Annotated Bibliography: Science and Religion

With our Thinker Sensitive event on the relationship between faith and science just on the horizon, we decided to put together an annotated bibliography that covers the broad spectrum of ideas found within this all-important discussion. We have systematically organized this bibliography using the following classifications: General Overview; Young Earth Creationism; Old Earth Creationism; Intelligent Design; Theistic Evolution; Dialogical & Juxtapositional Resources; Biblical Studies; Miscellaneous & Crossover Resources; and Anthologies, Companions, Handbooks, Collections. We trust that this bibliography will be a useful tool that will help to stimulate the reader’s interest and guide the reader’s research in this important area of study.   

General Overview

  • Barbour, Ian G. Religion and Science. New York: HarperCollins, 1991.

Barbour’s book is a quintessential text on the relationship between science and faith. It discusses and compares several different models and provides historical examples. Barbour, a trained physicist and theologian, received the Templeton Prize for Progress in Religion for his contributions toward the integration of science and religion.

  • Barbour, Ian G. When Science Meets Religion: Enemies, Strangers or Partners. San Francisco: Harper, 2000.

This work from Barbour illustrates various ways science and faith can interact with each other in a series of case studies. In this book, the prominent scientist-theologian offers a critical analysis of the following schemas: “conflict,” “independence,” “dialog,” and “integration.”

  • Bube, Richard H. Putting it all Together: Seven Patterns for Relating Science and the Christian Faith. Lanham, Md: University Press of America, 1995.

Richard Bube served as Emeritus Professor of Materials Science and Electrical Engineering at Stanford University. In this work, he presents several different models, or patterns, for relating faith and science and offers a critique of each one.

  • Dixon, Thomas. Science and Religion: A Very Short Introduction. New York: Oxford University Press, 2008.

Dixon’s book provides a brief, accessible, introductory overview of the topic.

  • McGrath, A. E. Science and Religion: A New Introduction. Wiley-Blackwell, 2011.

McGrath is one of the leading contemporary historical theologians. Here, he gives an overview of major historical turning points and offers an analysis of key thinkers and models.

Young Earth Creationism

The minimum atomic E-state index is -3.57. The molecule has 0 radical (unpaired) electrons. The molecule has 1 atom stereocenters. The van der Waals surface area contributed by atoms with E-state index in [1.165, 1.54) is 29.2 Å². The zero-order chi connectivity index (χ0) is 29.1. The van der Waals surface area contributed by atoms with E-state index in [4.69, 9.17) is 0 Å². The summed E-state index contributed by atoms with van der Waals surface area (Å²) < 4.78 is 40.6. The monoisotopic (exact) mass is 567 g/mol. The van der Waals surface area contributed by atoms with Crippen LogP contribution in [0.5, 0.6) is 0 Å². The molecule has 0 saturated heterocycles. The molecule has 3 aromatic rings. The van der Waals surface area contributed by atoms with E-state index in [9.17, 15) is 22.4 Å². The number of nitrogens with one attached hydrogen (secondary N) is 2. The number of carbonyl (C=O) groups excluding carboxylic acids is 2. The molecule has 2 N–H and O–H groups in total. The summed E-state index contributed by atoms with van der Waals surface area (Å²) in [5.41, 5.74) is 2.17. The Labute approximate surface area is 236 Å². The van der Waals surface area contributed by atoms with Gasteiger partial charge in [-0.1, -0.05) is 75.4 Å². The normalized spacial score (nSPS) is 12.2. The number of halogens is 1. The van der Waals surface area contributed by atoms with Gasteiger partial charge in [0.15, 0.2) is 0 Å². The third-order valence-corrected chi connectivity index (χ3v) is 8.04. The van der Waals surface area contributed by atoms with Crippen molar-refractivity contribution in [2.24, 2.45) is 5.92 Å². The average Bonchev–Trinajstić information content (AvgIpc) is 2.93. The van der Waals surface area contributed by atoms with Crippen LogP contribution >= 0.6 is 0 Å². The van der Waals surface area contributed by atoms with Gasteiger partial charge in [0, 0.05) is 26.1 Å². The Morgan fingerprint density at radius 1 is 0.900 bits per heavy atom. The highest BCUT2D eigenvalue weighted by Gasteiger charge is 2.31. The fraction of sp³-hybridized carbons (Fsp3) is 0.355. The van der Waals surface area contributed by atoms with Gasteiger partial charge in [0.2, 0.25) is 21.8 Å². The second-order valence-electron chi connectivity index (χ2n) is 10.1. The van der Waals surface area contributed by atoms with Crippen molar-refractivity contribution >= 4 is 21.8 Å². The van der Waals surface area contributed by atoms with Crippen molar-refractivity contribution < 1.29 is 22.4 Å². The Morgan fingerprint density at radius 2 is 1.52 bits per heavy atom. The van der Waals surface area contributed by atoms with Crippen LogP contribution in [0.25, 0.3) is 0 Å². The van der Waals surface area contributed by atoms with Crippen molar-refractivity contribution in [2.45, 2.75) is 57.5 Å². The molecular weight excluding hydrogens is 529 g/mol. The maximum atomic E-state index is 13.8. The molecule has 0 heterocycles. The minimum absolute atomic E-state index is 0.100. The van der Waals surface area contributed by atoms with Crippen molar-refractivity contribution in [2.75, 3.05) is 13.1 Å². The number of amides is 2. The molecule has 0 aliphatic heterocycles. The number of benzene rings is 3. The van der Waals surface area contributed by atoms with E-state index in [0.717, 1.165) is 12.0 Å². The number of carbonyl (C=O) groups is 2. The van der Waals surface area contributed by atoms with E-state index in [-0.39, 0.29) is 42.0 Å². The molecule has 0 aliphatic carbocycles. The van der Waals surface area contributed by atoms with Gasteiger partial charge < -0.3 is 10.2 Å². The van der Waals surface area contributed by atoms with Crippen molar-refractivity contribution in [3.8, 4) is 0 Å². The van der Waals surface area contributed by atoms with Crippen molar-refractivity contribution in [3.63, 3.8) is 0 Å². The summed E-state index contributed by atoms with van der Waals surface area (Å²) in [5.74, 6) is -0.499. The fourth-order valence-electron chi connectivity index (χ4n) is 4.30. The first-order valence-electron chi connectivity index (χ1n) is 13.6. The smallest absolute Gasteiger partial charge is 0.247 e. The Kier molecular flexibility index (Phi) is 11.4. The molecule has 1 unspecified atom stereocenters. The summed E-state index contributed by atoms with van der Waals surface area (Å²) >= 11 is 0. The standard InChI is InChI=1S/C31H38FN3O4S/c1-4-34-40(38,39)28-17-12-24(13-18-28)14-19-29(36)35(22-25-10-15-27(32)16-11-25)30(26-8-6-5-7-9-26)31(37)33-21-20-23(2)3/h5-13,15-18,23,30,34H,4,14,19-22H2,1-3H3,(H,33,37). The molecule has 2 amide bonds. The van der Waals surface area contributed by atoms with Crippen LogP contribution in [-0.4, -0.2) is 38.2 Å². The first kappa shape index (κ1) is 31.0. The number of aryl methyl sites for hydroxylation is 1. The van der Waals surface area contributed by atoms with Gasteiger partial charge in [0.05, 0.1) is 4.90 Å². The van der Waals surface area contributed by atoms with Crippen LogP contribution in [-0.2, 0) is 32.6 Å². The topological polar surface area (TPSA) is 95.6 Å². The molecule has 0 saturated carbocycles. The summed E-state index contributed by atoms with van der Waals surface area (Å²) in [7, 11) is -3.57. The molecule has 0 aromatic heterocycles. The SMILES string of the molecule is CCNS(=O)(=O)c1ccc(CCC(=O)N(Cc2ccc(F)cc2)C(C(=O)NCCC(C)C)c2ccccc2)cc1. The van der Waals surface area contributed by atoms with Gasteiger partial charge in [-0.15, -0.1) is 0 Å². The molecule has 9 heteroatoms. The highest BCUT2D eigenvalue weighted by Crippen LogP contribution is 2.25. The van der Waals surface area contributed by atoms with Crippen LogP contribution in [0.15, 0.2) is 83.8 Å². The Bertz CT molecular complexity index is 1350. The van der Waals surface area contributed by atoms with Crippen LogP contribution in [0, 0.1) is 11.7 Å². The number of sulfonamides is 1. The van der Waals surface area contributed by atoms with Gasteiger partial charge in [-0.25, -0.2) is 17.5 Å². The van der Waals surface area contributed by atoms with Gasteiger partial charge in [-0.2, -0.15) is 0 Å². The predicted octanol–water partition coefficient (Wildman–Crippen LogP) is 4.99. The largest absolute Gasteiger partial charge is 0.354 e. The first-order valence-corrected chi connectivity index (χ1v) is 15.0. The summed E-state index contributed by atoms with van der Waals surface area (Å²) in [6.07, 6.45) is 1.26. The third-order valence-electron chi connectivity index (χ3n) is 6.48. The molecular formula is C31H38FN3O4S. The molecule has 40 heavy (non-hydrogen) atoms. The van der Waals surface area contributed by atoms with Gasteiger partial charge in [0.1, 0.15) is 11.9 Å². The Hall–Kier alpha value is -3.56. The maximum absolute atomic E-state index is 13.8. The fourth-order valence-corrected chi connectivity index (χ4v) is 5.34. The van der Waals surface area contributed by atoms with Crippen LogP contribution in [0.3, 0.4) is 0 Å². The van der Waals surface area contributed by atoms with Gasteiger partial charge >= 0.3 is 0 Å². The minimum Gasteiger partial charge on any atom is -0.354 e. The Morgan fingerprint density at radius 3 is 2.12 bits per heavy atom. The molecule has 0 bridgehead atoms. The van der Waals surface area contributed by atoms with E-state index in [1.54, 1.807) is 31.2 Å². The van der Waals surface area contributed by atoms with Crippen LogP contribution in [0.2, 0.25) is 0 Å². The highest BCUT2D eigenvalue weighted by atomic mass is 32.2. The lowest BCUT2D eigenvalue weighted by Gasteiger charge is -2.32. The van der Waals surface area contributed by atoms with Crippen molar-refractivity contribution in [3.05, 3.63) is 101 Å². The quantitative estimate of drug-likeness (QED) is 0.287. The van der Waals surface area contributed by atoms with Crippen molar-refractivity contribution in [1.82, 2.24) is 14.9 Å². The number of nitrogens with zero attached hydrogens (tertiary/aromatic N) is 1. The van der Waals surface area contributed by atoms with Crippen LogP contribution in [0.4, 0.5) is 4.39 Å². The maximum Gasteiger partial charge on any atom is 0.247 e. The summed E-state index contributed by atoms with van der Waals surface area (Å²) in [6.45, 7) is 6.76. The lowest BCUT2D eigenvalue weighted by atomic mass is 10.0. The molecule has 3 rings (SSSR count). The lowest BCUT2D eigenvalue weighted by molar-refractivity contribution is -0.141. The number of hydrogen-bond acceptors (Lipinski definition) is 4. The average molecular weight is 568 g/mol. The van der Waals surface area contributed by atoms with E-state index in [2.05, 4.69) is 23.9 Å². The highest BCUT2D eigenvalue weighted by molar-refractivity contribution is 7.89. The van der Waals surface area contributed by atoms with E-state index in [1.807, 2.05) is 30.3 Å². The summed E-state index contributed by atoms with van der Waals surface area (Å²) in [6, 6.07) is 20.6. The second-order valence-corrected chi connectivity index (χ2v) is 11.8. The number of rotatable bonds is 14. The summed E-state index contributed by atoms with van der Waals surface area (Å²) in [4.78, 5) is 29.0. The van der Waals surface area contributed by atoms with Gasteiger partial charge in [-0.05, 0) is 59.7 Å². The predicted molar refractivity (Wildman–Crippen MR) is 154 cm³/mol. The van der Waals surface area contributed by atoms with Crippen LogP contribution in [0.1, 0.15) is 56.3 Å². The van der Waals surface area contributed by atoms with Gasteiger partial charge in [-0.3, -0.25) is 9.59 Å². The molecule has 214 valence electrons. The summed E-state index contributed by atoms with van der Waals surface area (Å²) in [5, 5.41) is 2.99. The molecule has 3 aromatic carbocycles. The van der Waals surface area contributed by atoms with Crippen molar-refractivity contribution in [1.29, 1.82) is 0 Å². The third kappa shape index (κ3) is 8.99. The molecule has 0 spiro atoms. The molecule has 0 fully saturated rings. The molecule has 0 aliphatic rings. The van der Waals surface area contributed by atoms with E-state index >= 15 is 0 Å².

• Ashton, John F. (editor). In Six Days: Why fifty scientists choose to believe in creation. Master Books, 2000.

In this resource, 50 scientists, all with PhDs from recognized universities–including university professors, researchers, geologists, zoologists, biologists, botanists, physicists, chemists, mathematicians, medical researchers, and engineers–explain their reasons why they believe in creation science rather than evolution theory.

  • Morris, Henry. (editor). Scientific Creationism: Study Real Evidence of Origins, Discover Scientific Flaws in Evolution. Master Books, 1974.

In this text, which was edited by Henry Morris (founder of the Institute for Creation Research), over 22 scientists with PhDs contribute a variety of scientific evidence supporting young earth creationism.

  • Morris, Henry. Biblical Cosmology and Modern Science. Baker Book House, 1970.

This book is comprised of the W. H. Griffith Thomas Memorial Lectures presented at Dallas Theological Seminary in 1967. It deals with a variety of topics including catastrophism, biblical naturalism, hydraulic engineering, and thermodynamics. Morris, a proponent of youth earth creationism, attempts to make a biblical case for his position.

Old Earth Creationism

  • Moreland, J. P. Christianity and the Nature of Science. Grand Rapids, MI: Baker Book House, 1989.

J.P. Moreland is the distinguished Professor of Philosophy at Talbot School of Theology. He is a proponent of old earth creationism. Here, Moreland advocates for the interaction between scientific study and Christian theology, with the philosophy of science playing a key role in the discussion. 

  • Plantinga, A. Where the Conflict Lies: Science, Religion, and Naturalism. Oxford: Oxford University Press, 2011.